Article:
- Buy this product and stream 90 days of Amazon Music Unlimited for free. E-mail after purchase. Conditions apply. Learn more
Principles of Physics (Pantaneto Introductory Physics Series) Paperback – 1 Aug 2017
- Choose from over 13,000 locations across the UK
- Prime members get unlimited deliveries at no additional cost
- Find your preferred location and add it to your address book
- Dispatch to this address when you check out
Special offers and product promotions
Customers who bought this item also bought
Enter your mobile number or email address below and we'll send you a link to download the free Kindle App. Then you can start reading Kindle books on your smartphone, tablet, or computer - no Kindle device required.
To get the free app, enter your mobile phone number.
A one-stop shop - This book is advertised as a pre-university physics book for those intending to continue their studies in physics, applied mathematics or engineering. It is one of the publisher s Introductory Physics Series, the rest of which cover physics topics at university level. The stated aim of this book is to draw on the essential physical principles in high school physics syllabuses (such as U.K. A-level, U.S. Advanced Placement courses and the International Baccalaureate) to provide a strong conceptual base for the further study of physics, etc at university. So this book is aimed at both high school physics students and first year undergraduates. It could also be a useful reference work for school teachers. As its title suggests, the focus is on physical principles although applications are used to exemplify the physics. Mathematics is the language of physics and a mathematical approach is taken throughout, drawing on pre-university mathematical techniques including basic calculus, differential equations and vector algebra. Every chapter concludes with a set of problems. In total, there are more than 300 questions with answers. The appendices contain summary lists of units, useful data and formulae. There is also an extensive glossary of terms. This book is the latest in a long tradition. My book shelf has copies of Ganot s Physics (1863), Watson s A Text Book of Physics (1899), Nelkon & Parker s Advanced Level Physics (1958), Whelan and Hodgson s Essential Principles of Physics (1978) and Wenham et al s Physics Concepts and Models (1985). Two trends are obvious. The first is that changes are needed because of the evolution in systems of units (from imperial to cgs, to MKS, to rationalised MKS, and finally to SI) and secondly, the more modern the book the less discursive and more mathematical they have become. A welcome feature of this book is that it whets the appetite for those who want to deepen their understanding of physics. Thus, it includes the subtlety of the Lagrangian method in Newtonian dynamics, special relativity with the Lorentz transformations (although the simplification that mass increases with velocity is presented without a suitable caveat), the interpretations of quantum mechanics and the power of symmetry principles in physics. Several topics avoid common mistakes or omissions. For example, Newton s third law of motion is presented in a comprehensive and accurate way. The discussion of origin of the two ocean tides avoids the simplistic (and thus wrong) analysis of the forces involved. Discussion of the photo-electric effect sensibly does not use Einstein s photoelectric equation to (incorrectly) determine the work function of the photo-emitter from the graph of stopping voltage against frequency. However, some quite subtle ideas do appear without explanation and they are not included in the otherwise comprehensive glossary, e.g. mass as GeV/c2, second order terms, antimatter, partial derivatives, and the potential well. The idea of a frame of reference is introduced on page 80 but is not explained until twenty-five pages later and it does not appear in the index. These are possible obstacles to students, but should not worry teachers, who will no doubt navigate their students past them. The author s credentials as an experienced teacher show up as useful hints for students. There is useful guidance how to avoid the pitfalls when using Excel to process and display data (but sadly there is nothing about the effective design of slides when using Power Point). The section on how to approach, carry out and write-up experimental investigations should calm many a student when faced with such a course work task.Like my trusty Nelkon and Parker, I expect that this book will stay with its owners throughout their careers. --Rick Marshall, Physics Education, March 2018.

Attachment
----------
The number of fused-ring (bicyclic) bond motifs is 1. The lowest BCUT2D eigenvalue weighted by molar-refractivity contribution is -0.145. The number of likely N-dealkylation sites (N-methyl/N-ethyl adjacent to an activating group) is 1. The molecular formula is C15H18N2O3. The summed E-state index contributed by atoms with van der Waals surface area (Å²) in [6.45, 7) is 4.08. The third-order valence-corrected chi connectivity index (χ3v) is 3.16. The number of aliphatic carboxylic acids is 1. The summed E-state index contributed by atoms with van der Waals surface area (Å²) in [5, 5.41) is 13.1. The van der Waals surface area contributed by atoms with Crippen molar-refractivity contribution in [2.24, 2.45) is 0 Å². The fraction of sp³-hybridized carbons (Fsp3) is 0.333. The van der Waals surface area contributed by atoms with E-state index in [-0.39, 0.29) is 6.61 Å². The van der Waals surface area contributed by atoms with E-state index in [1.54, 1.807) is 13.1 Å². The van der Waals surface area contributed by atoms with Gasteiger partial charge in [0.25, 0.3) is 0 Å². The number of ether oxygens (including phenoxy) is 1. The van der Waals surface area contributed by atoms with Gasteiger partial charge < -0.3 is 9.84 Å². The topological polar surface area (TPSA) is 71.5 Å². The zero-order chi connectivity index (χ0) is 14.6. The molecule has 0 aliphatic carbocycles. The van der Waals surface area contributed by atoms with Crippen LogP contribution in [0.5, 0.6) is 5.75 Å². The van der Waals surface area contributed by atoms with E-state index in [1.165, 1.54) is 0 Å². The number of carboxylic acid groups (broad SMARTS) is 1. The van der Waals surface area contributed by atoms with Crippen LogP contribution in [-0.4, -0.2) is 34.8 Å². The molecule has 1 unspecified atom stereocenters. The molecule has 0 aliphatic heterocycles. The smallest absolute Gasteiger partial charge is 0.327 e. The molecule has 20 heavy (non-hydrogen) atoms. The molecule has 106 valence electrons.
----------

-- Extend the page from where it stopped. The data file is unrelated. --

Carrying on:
About the Author
STEVE ADAMS studied Physics at Cambridge University and the University of Windsor, Ontario. He is a physics teacher, teacher trainer and author and works as an examiner and consultant for Cambridge International Examinations.
No customer reviews
|5 star (0%)|
|4 star (0%)|
|3 star (0%)|
|2 star (0%)|
|1 star (0%)|